Lest you be seduced by these people's pleasantries, remember the experience of Mark Seager: "I thought that I'd got to know the Palestinians well. I've made six trips this year and had been going to Ramallah every day for the past 16 days. I thought they were kind, hospitable people. I know they are not all like this and I'm a very forgiving person but I'll never forget this. It was murder of the most barbaric kind. When I think about it, I see that man's head, all smashed. I know that I'll have nightmares for the rest of my life."

Abe Bird said...

Second Anonymous from the top;

"What on earth would be wrong with joint sovereignty on the West Bank?"

That's was one of the ideas raised by the Israelis in the 90th but the Arab Palestinian rejected it utterly. The notion doesn't meet the Arab's basic goal to create one "Big Palestine" sprawled from the Arabian Desert to the sea shore with the Jordan River in between.

judith said...

Heavens, never thought I'd find myself agreeing with Chris Paul - first time for everything!

captain skint said...

Alcuin

Calm doy boy. Trust me, calm down. You need not shout so loud. Look after your mum lad.

dick the prick said...

Bloody constraint.

Anonymous said...

Did you feel no sense of disgust or shame that the United Nations have been running refugee camps in Palestine for so long? Meanwhile senior members of UNWRA have become rich on this institutionalized ethnic cleansing and thus have little incentive to make any progress. (And please don't make the anti-Jewish comments again. This is about the Palestinians!) I really think you have lost the plot on this one Iain. You should stick to domestic (UK) topics where you are on somewhat safer ground.

Jon said...

What this shows is that the Middle East needs a Conservative government in Britain just as much as the British people do.

Brown, and Blair before him, have been shown to be a combination of both clueless and hopelessly one-sided in their efforts towards the Middle East.

Fortunately, in David Cameron, we will soon have a British Prime Minister who understands the dynamics of the Middle East, is respected and who knows exactly what needs to be done and how it will be achieved.

The people of the Middle East thirst for a Conservative government in Britain - soon, thankfully, they will have it.

Draperwatch said...

The Labour trolls are out in force today, Iain!

Fortunately most people can see through Dolly Draper and his pathetic Labour minions.

Anonymous said...

QUOTE
Even though he was born there, and his children are third generation, they all still class themselves as refugees even though they have never even seen the place they regard as home.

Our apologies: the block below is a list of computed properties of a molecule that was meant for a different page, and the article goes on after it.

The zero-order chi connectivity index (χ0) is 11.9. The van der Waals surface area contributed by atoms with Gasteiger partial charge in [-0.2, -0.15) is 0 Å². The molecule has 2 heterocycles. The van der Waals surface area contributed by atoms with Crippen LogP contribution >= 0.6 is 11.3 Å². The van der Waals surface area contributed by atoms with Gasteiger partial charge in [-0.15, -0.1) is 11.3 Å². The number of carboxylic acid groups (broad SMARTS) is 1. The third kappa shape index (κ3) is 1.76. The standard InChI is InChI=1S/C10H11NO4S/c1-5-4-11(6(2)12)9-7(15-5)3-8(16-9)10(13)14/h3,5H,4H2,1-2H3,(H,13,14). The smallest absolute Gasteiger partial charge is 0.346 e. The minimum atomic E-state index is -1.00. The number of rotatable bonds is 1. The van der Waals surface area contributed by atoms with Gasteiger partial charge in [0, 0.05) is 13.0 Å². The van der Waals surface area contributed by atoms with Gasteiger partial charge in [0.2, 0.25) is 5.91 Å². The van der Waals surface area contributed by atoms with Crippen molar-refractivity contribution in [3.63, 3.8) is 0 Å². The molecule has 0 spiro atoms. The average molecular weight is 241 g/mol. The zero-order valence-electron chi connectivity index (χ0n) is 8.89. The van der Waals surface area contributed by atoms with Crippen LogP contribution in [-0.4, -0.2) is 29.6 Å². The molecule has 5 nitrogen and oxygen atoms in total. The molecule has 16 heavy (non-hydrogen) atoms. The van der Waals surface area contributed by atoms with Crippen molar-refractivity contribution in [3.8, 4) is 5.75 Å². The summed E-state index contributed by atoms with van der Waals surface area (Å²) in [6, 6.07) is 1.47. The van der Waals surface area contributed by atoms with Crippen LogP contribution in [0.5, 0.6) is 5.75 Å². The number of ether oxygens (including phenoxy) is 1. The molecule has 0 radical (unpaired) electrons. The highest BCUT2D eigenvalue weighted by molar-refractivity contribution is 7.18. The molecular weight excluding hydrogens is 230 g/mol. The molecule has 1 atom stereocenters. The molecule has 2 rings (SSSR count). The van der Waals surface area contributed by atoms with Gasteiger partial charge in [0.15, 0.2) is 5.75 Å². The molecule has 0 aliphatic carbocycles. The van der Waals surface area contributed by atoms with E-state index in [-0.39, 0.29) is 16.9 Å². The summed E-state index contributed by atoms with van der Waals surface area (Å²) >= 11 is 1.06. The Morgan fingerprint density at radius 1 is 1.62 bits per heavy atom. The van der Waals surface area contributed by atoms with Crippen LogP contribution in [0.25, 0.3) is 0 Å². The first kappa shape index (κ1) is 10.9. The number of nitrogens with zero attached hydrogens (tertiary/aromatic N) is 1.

UNQUOTE

Iain, could explain please why you think it's okay for Jewish people after thousands of years to have a right of return, but Palestinian people who've been expelled within living memory don't get this right.

norman said...

"That's was one of the ideas raised by the Israelis in the 90th but the Arab Palestinian rejected it utterly. The notion doesn't meet the Arab's basic goal to create one "Big Palestine" sprawled from the Arabian Desert to the sea shore with the Jordan River in between"

I repeat here again what Abba Eban said 'The Palestinians have never missed an opportunity to miss an opportunity'. I am not Jewish, but say this. The Palestinians homeland was what it is now Jordan.
With Hamas wrecking havoc in Gaza, it is not clear where the peace process will go. The West including America is set to weaken the only democracy in Middle East. Has any one found out where Arafat hid his millions?

Islamic families are large and some one said the way the Israeli palestinians multiplying through large families of double digit children numbers, they would outnumber the Jews in decades in Israel.

The Daily Pundit said...

Not bored at all. Enjoyed reading about the trip.

Dale for Shadow Chancellor!

Anonymous said...

... "Islamic families are large and some one said the way the Israeli palestinians multiplying through large families of double digit children numbers, they would outnumber the Jews in decades in Israel."

But isn't this true of the orthodox spectrum of Jewish families in Israel as well. And with the same aims. There was a story last year in UK paper (forget which one) about the high birth rate of orthodox families; leading to their likely becoming the majority of UK Jews within two generations.

Anonymous said...

Flushed with success from your Israel/Palestine peace tour, how about stopping off in Congo on your way home. Your old pal Miliband seems to thing that the UK has some bizarre neo-colonial role to serve there. Perhaps you could make a start ...

ruth kelly's plaything said...

Thanks, Iain; useful insights I'd never get otherwise (ditto from comments posters, too).

Afraid that my sympathy is qualified by one simple fact. The Arab oilmen could have sorted out the poverty decades ago, but prefer a running propaganda sore to solidarity with their brothers.

Mind you, gotta feel sorry for anyone to whose backyard Bliar has transferred his determination to effect 'change' (as if it were good in itself).

Anonymous said...

"he repeatedly told us that nothing could alter the fact that they are refugees and have been driven out of their homes"


Nothing can alter the fact that they are not refugees and they were not driven out.


"Until there is an acceptance that there is no going back it is difficult to see how life in the West Bank can be normalised"

Exactly why the Arabs ensure these people stay in the camps aka terrorist training grounds.